Wind power surpasses coal and nuclear power in the United States

March 29 marks an important date in US energy history. On that day, for the first time, wind power became the second largest source of energy in the country. It produced 2,017 gigawatt hours, or 19% of the United States’ energy. This is better than nuclear power, which is 19%, but 1989 gigawatt hours and coal, only 17%. Only natural gas performed better, 31%.

This is an exceptional event that only happened for one day, and the US Energy Information Agency (EIA) did not expect this to happen for a whole month in 2022 or even 2023. Huffpost. This March 29 event can be explained by a number of factors: the wind speed is often high during this period, with many records being broken that day. In addition, in the spring, demand for electricity decreases, which means less nuclear and coal production.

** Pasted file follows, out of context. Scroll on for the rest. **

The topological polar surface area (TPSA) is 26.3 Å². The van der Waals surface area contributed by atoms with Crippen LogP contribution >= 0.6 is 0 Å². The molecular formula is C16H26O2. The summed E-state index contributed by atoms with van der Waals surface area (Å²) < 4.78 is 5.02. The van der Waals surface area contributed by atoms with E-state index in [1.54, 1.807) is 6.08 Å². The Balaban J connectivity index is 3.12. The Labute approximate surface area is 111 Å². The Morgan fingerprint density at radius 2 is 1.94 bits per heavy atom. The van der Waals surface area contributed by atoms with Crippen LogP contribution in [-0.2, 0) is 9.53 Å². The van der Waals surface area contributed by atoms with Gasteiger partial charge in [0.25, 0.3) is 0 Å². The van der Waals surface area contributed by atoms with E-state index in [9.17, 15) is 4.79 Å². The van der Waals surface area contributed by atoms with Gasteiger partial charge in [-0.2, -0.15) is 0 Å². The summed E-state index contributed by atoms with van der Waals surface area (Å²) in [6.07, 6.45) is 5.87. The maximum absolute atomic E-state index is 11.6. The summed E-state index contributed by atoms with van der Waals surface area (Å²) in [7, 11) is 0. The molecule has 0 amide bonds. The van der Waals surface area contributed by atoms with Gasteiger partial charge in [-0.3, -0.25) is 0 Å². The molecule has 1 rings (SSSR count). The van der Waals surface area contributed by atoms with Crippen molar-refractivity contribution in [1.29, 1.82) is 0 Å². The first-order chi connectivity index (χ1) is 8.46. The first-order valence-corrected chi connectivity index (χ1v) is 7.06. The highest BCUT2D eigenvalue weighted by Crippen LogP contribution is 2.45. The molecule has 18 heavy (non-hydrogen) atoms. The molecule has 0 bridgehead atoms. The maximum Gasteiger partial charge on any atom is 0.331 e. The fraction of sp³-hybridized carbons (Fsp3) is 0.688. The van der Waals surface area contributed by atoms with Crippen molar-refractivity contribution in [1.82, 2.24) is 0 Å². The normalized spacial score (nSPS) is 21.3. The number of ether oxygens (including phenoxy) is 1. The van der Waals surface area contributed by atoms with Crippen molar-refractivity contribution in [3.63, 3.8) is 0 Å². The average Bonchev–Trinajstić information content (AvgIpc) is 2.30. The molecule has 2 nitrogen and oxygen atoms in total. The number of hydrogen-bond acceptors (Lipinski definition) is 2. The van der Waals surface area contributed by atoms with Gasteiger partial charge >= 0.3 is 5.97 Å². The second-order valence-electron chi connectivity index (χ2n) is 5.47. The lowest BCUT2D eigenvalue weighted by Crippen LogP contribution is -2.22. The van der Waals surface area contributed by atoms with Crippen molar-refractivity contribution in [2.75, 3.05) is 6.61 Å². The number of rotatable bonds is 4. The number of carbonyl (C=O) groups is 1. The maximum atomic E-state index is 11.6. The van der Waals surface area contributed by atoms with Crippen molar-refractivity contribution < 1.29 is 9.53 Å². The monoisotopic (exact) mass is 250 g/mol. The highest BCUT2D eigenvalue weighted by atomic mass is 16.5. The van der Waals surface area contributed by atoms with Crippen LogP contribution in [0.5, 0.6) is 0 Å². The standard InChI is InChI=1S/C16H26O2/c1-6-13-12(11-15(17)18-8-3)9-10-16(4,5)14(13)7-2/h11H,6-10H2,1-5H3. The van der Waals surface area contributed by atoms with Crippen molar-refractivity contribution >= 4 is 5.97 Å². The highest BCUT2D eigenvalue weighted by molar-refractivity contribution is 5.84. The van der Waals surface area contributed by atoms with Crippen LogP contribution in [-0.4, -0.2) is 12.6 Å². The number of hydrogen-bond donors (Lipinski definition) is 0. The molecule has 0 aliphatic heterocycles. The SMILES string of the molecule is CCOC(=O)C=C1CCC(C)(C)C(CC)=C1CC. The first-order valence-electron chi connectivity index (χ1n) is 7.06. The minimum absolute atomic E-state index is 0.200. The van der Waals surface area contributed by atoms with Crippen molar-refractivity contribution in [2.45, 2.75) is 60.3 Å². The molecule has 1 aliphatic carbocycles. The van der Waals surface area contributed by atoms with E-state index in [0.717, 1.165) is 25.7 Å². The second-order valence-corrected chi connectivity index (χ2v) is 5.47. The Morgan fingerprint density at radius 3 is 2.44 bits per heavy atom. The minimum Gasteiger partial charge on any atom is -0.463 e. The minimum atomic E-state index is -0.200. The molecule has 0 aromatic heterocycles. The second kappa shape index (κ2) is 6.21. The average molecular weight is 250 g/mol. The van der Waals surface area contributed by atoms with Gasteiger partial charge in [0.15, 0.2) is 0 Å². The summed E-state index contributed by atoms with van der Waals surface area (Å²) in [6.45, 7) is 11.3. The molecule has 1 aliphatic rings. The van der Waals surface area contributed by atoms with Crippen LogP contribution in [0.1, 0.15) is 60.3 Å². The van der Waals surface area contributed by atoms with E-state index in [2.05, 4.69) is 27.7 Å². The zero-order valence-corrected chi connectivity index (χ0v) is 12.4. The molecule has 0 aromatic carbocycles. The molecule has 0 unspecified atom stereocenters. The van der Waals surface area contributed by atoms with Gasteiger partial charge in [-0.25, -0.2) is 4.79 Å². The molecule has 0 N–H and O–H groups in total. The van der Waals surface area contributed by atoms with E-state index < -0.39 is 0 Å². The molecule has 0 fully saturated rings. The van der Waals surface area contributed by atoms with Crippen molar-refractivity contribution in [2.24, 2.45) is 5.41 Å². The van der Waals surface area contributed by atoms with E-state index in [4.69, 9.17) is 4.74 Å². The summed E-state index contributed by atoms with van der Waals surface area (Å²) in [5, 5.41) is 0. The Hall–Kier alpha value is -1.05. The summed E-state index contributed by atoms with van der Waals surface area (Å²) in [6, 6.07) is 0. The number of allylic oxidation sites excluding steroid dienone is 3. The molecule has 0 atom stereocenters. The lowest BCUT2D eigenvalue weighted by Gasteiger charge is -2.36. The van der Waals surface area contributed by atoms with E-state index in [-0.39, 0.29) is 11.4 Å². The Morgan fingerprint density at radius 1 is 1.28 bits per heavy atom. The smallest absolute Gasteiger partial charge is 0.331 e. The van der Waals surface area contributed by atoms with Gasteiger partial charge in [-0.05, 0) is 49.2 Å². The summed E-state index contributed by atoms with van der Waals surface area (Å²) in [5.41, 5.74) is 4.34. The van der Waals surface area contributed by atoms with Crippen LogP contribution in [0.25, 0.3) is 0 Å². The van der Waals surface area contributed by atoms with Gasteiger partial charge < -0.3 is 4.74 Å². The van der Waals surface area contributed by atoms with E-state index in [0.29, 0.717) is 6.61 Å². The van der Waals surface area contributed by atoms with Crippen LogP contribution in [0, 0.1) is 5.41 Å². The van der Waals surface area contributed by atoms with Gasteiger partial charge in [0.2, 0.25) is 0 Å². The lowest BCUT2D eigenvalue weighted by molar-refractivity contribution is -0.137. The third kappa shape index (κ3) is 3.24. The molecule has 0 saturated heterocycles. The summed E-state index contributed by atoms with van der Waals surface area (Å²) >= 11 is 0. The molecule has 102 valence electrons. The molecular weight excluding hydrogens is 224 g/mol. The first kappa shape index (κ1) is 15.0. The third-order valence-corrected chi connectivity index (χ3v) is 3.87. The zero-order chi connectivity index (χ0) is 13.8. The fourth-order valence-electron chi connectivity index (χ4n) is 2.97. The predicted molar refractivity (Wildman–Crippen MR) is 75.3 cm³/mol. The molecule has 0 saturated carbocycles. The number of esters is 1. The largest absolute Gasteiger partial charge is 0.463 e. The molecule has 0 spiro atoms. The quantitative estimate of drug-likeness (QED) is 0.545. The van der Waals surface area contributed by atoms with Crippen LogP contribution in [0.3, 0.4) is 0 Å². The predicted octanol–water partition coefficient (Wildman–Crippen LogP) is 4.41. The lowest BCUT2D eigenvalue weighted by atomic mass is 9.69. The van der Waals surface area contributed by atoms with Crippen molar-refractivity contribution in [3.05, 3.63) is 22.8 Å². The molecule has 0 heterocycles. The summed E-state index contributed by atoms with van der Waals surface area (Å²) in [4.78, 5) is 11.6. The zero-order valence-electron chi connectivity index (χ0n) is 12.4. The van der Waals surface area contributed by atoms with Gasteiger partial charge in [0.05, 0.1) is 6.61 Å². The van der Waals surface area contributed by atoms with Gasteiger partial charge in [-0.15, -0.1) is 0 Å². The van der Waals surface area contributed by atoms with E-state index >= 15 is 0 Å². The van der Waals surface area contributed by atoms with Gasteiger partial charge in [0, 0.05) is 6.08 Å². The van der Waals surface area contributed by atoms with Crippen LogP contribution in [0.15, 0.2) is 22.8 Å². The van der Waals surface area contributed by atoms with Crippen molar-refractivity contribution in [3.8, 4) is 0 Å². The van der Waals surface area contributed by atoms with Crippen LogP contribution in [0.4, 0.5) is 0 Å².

However, wind power continues to grow in the United States, and its production has been higher than nuclear power since 2019, but only runs intermittently (35% of the time in 2021 against 93% of nuclear power). However, this highlights the US efforts in support of renewable energy. Today EIA estimates that sunlight and wind generate 44% of electricity in the United States at 21%.

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